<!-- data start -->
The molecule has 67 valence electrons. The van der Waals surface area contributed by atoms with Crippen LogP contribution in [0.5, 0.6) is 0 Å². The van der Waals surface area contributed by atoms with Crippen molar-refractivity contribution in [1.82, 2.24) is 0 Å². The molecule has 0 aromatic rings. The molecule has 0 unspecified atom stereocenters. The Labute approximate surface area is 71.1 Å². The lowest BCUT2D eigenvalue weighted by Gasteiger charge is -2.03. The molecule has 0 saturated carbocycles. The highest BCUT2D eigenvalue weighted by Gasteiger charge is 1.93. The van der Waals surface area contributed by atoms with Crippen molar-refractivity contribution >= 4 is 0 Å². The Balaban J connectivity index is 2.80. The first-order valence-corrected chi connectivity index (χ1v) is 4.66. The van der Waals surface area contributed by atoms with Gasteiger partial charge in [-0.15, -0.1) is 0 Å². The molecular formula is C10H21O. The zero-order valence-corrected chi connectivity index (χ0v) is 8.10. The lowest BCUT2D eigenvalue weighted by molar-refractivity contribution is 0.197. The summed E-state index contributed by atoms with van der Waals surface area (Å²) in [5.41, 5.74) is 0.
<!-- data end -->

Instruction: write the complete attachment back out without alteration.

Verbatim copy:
The molecule has 67 valence electrons. The van der Waals surface area contributed by atoms with Crippen LogP contribution in [0.5, 0.6) is 0 Å². The van der Waals surface area contributed by atoms with Crippen molar-refractivity contribution in [1.82, 2.24) is 0 Å². The molecule has 0 aromatic rings. The molecule has 0 unspecified atom stereocenters. The Labute approximate surface area is 71.1 Å². The lowest BCUT2D eigenvalue weighted by Gasteiger charge is -2.03. The molecule has 0 saturated carbocycles. The highest BCUT2D eigenvalue weighted by Gasteiger charge is 1.93. The van der Waals surface area contributed by atoms with Crippen molar-refractivity contribution >= 4 is 0 Å². The Balaban J connectivity index is 2.80. The first-order valence-corrected chi connectivity index (χ1v) is 4.66. The van der Waals surface area contributed by atoms with Gasteiger partial charge in [-0.15, -0.1) is 0 Å². The molecular formula is C10H21O. The zero-order valence-corrected chi connectivity index (χ0v) is 8.10. The lowest BCUT2D eigenvalue weighted by molar-refractivity contribution is 0.197. The summed E-state index contributed by atoms with van der Waals surface area (Å²) in [5.41, 5.74) is 0.